A pillar of the success of French military exports for more than 60 years after the war, the single-engine Mirage family ended with the Mirage 2000 fighter at the beginning of the 2010s. However, observation of the needs of the armies and the expectations of the market international, shows that there are several arguments to lead France, and Dassault Aviation, to create a new member of this glorious family, beyond the Rafale and the FCAS.
Whether or not it comes to an end, the FCAS new generation combat aircraft program bringing together Germany, Spain and France will not see the light of day before the end of the 2040s, and even probably at the beginning of the 2050s, according to Eric Trappier, CEO of Dassault Aviation. It must be said that for the French aircraft manufacturer, but also for its German counterpart Airbus DS, this new date is far from lacking in meaning.
It is in fact in 2050 that the replacement of a majority of the Rafale and Typhoon , but also of the F-35A sold recently, will begin to be considered. However, the FCAS's Next Generation Fighter will evolve in a range adapted to replacing these aircraft, initially the French Rafale and the German and Spanish Typhoon during the first decade, then the aircraft exported beyond.
Obviously, for Dassault as for Airbus DS, it is hardly interesting to arrive on the market too early, at the risk of repeating the phenomenon which gave preference to the F-35A in numerous competitions, with the argument that Rafale and Typhoon were aircraft designed in the 1980s, where the F-35 was designed 20 years later.
However, if such a schedule probably satisfies the aircraft manufacturers and their shareholders, especially since they will have sufficient industrial activity until 2040 by producing the last aircraft ordered, and by ensuring the modernization of the fleet, this is much more problematic for the air forces, in particular for the Air and Space Force.
Indeed, whatever Dassault Aviation says, the Rafale , even in its future iterative versions, will not be able to maintain a marked technological ascendancy on the aircraft which will enter service by the end of this decade, except to develop a new scalable branch of the device, without even mentioning the export opportunities which will probably be significantly lower between 2030 and 2050.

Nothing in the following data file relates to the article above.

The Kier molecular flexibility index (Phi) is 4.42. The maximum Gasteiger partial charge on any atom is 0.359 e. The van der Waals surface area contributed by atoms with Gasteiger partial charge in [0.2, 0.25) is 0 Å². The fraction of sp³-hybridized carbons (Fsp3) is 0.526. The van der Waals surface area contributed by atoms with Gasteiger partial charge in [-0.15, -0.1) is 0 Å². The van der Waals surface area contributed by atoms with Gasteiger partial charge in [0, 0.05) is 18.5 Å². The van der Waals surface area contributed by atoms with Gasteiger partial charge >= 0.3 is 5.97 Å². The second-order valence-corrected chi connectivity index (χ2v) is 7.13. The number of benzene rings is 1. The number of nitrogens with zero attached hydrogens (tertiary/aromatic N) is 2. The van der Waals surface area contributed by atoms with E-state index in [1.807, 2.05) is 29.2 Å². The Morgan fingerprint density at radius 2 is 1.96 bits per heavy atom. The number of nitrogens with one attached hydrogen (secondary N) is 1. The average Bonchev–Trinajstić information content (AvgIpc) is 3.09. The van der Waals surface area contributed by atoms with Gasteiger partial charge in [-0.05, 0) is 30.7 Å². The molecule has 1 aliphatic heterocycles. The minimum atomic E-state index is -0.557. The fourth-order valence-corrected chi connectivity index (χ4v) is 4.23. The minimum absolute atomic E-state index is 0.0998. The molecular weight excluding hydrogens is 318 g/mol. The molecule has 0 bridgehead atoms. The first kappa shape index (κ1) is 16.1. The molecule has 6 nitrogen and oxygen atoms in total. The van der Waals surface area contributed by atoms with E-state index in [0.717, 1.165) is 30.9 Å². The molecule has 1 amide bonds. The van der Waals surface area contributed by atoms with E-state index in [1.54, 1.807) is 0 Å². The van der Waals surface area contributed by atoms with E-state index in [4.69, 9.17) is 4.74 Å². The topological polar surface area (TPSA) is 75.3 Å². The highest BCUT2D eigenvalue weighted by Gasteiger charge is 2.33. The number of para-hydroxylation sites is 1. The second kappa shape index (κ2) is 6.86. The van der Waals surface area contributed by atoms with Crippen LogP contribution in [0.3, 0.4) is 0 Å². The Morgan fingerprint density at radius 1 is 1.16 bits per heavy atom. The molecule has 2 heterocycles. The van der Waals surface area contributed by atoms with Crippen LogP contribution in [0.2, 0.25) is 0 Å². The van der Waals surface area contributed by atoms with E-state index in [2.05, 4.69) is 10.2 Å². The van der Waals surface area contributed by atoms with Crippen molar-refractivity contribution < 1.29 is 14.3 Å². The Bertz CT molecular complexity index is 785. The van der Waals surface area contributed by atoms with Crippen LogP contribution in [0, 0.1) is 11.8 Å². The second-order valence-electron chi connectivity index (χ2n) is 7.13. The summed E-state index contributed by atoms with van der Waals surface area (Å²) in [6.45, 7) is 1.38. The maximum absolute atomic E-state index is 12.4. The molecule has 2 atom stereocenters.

In this context, it could be relevant, for the French air forces, but also for the entire national aeronautical industry, to develop an aircraft complementary to the Rafale , but also to the NGF/FCAS, positioned in a segment of excellence traditional of the French aeronautical defense industry, a high-performance single-engine fighter heir to the famous Mirage family. In this article, we will study this hypothesis through four complementary arguments in favor of such an approach.
1- The arrival of a new generation of combat aircraft from 2030
To date, there are no fewer than 6 programs in the world aimed at developing, for 2030, new generation combat aircraft offering performances at least as high as those that can be expected from future versions of the Rafale . In the United States, this is the US Air Force's NGAD program which concerns the development of an air superiority fighter intended to replace the F-22 Raptor, an aircraft still considered today as the best fighter plane of the moment.
Equipped with very advanced technologies and an equally high price, it is likely that like the F-22, the NGAD is not intended to be offered on the international scene, except possibly to certain very privileged allies such as Israel or Japan . It will therefore probably not represent a competitor for the Rafale , neither from a commercial nor operational point of view, the chances of an NGAD finding itself facing a Rafale being very limited.
This will probably not be the case for the US Navy's F/A-XX, the program intended to replace the F/A-18 E/F Super Hornet , and which will probably be offered for export as was the Super Hornet and the Hornet before it. Finally, the F-35, and its developments which can be motorized between now and then, will continue to establish themselves in many markets.
The most important competitors, whether commercial or operational, of the Rafale and its developments beyond 2030 will however probably not be manufactured across the Atlantic. These include aircraft such as the South Korean KF-21 Boramae, a medium fighter with 5th generation attributes, which will enter service by the end of the decade, as well as the Russian Su-57e, the export version of the designated successor of the Flanker family.
Other programs are at different levels of development, such as the Turkish T-FX, provided that it manages to resolve certain critical technological aspects, or the Russian Su-75 Checkmate, assuming that the program is actually continued while the The Russian defense industry, like the entire country, is sinking into serious difficulties. China, for its part, is developing the J-35, a 5th generation twin-engine onboard fighter that is lighter and less expensive than the J-20, and which could serve as the basis for replacing the J-10 within the air forces of the 'APL, and in fact be offered for export in the relatively near future.
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